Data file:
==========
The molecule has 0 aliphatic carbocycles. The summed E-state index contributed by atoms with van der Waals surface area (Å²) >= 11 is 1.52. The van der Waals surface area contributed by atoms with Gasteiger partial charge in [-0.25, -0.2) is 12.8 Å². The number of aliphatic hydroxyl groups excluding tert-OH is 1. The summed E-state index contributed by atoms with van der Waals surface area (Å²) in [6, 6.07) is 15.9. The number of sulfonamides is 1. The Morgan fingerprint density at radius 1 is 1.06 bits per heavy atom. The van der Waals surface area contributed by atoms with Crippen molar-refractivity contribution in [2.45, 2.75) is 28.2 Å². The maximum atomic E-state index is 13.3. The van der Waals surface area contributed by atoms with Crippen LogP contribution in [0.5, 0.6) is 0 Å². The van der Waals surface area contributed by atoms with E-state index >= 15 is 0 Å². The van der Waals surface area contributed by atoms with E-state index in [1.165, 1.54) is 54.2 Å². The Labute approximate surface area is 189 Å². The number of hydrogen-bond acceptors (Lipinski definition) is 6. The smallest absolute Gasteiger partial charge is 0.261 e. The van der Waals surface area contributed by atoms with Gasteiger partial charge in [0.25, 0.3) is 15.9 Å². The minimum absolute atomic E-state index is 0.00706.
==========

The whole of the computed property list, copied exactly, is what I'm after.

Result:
The molecule has 0 aliphatic carbocycles. The summed E-state index contributed by atoms with van der Waals surface area (Å²) >= 11 is 1.52. The van der Waals surface area contributed by atoms with Gasteiger partial charge in [-0.25, -0.2) is 12.8 Å². The number of aliphatic hydroxyl groups excluding tert-OH is 1. The summed E-state index contributed by atoms with van der Waals surface area (Å²) in [6, 6.07) is 15.9. The number of sulfonamides is 1. The Morgan fingerprint density at radius 1 is 1.06 bits per heavy atom. The van der Waals surface area contributed by atoms with Crippen molar-refractivity contribution in [2.45, 2.75) is 28.2 Å². The maximum atomic E-state index is 13.3. The van der Waals surface area contributed by atoms with Crippen LogP contribution in [0.5, 0.6) is 0 Å². The van der Waals surface area contributed by atoms with E-state index >= 15 is 0 Å². The van der Waals surface area contributed by atoms with E-state index in [1.165, 1.54) is 54.2 Å². The Labute approximate surface area is 189 Å². The number of hydrogen-bond acceptors (Lipinski definition) is 6. The smallest absolute Gasteiger partial charge is 0.261 e. The van der Waals surface area contributed by atoms with Gasteiger partial charge in [0.25, 0.3) is 15.9 Å². The minimum absolute atomic E-state index is 0.00706.